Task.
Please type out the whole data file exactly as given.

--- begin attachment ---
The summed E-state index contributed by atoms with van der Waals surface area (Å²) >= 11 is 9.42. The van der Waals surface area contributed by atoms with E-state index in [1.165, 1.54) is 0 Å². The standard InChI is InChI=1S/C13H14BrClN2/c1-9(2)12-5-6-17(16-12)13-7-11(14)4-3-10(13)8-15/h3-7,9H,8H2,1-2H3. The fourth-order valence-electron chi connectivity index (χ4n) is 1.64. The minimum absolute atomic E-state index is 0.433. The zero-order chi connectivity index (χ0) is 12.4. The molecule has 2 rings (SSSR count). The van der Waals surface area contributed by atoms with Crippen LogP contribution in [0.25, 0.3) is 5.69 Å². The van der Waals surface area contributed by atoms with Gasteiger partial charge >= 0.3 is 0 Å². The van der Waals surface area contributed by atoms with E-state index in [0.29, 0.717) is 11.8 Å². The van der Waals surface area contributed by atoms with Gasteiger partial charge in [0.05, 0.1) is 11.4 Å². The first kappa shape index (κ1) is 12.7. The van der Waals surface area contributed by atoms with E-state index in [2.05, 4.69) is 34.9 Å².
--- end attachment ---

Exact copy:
The summed E-state index contributed by atoms with van der Waals surface area (Å²) >= 11 is 9.42. The van der Waals surface area contributed by atoms with E-state index in [1.165, 1.54) is 0 Å². The standard InChI is InChI=1S/C13H14BrClN2/c1-9(2)12-5-6-17(16-12)13-7-11(14)4-3-10(13)8-15/h3-7,9H,8H2,1-2H3. The fourth-order valence-electron chi connectivity index (χ4n) is 1.64. The minimum absolute atomic E-state index is 0.433. The zero-order chi connectivity index (χ0) is 12.4. The molecule has 2 rings (SSSR count). The van der Waals surface area contributed by atoms with Crippen LogP contribution in [0.25, 0.3) is 5.69 Å². The van der Waals surface area contributed by atoms with Gasteiger partial charge >= 0.3 is 0 Å². The van der Waals surface area contributed by atoms with E-state index in [0.29, 0.717) is 11.8 Å². The van der Waals surface area contributed by atoms with Gasteiger partial charge in [0.05, 0.1) is 11.4 Å². The first kappa shape index (κ1) is 12.7. The van der Waals surface area contributed by atoms with E-state index in [2.05, 4.69) is 34.9 Å².